October 14, 2003
Multiple Sclerosis Society
Specialist nurses have made a far-reaching impact on multiple sclerosis care provision and are at their most effective when part of a multi-disciplinary professional team influencing the long-term development of a wide range of services.
This is a key finding of research released today (14 October 2003) by the Multiple Sclerosis Society. A team from King's College London has completed a commissioned evaluation of the Society's nurse funded programme, which was launched in 1999 to expand the number of specialist professionals working in health and social care for people with MS across the UK.
Comparisons were made between 206 people who had seen an MS nurse working in the programme and 146 at two control sites who had not seen a nurse.
The researchers found "dramatic" improvements had been achieved and maintained in standards of care provided where a specialist nurse was in post. There was a significant reduction in the incidence of pressure sores and their costly complications. The nurses also help patients with fatigue management and can help maintain psychological stability.
The evaluation used the Society's standards of healthcare, developed with the National Hospital for Neurology, and measured significant improvements in care among sites in the nurse funded programme.
Standard attainment increased by 27% in the diagnostic phase, 41% in minimal impairment, 25% in moderate disability and 13% in severe disability.
But the team says the level of co-ordination across types of service such as neurology and rehabilitation is generally low. None of the 24 sites which took part offered a fully integrated service providing clinical management across the disease trajectory.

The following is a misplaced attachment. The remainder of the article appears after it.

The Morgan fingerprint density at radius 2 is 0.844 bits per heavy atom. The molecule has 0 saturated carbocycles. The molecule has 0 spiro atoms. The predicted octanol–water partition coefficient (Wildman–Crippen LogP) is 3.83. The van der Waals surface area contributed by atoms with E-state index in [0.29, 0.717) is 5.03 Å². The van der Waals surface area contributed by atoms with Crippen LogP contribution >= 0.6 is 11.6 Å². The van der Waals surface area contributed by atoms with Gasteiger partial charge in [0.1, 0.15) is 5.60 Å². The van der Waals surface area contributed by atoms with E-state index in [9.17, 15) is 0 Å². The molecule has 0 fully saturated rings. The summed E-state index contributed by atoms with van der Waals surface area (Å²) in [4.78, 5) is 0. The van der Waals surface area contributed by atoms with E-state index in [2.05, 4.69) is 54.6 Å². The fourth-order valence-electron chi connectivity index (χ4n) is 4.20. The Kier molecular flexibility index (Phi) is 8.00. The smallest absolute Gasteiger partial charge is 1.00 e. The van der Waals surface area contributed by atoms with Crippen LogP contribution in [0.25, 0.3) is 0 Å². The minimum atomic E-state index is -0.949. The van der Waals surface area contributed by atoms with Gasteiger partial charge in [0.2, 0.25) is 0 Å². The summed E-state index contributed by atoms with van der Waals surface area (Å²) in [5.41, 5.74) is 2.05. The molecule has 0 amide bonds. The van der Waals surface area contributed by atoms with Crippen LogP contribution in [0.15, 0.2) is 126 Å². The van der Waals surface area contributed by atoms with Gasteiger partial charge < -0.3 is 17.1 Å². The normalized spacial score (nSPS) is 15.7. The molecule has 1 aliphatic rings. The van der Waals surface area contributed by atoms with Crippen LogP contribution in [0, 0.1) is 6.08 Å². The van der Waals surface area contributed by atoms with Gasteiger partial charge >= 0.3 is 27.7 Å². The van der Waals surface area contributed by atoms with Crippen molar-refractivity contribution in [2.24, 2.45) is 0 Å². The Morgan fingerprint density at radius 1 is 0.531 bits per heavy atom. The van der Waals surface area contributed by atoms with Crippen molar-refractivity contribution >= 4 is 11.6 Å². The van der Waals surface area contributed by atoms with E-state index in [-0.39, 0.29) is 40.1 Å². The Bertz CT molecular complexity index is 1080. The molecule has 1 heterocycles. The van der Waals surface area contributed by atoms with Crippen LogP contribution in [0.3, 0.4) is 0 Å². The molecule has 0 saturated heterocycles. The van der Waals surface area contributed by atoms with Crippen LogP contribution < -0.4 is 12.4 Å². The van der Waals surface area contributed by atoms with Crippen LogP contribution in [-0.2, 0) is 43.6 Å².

Sharon Haffenden, the MS Society's director of research and services, said, "It is encouraging to see the real impact our initiative in funding nurses and other health professional posts is making. The evaluation has provided us with a wealth of information which has already informed the development of a model of potential integrated structures of MS care.
"It has shown a clear need for attention to be focused on building up multi-disciplinary teams. It has also highlighted the importance patients attach to the role of their GPs in providing information and support.
"A disappointing finding is the much lower rating given to services and professionals by 257 carers of people with MS who were contacted and frequently reported physical and psychological problems," she said.
"The NICE guidelines being published shortly will be highly influential in helping us move forward and the Society will be working closely with health professionals to see that they are implemented to the fullest possible extent."
The sites taking part in the evaluation included nine community rehabilitation, eight specialist neurology, three palliative care, two specialist MS, one general medical and one social work. There were differences in sizes of team, geographical area and numbers of patients seen, level of development and philosophy and focus of care.
The evaluation research team was from the Florence Nightingale School of Nursing & Midwifery at King's College London, led by research fellow Angus Forbes and professor of community nursing Alison While.
A summary of the evaluation is available. It includes baseline data
from 927 patients with MS, providing insights into current health and healthcare
experiences. The full report is also available on CD-Rom. Copies from Anna
Roberts, MS Society, MS National Centre, 372 Edgware Road, Cricklewood,
London NW2 6ND.
Copyright © 2003, Multiple Sclerosis Society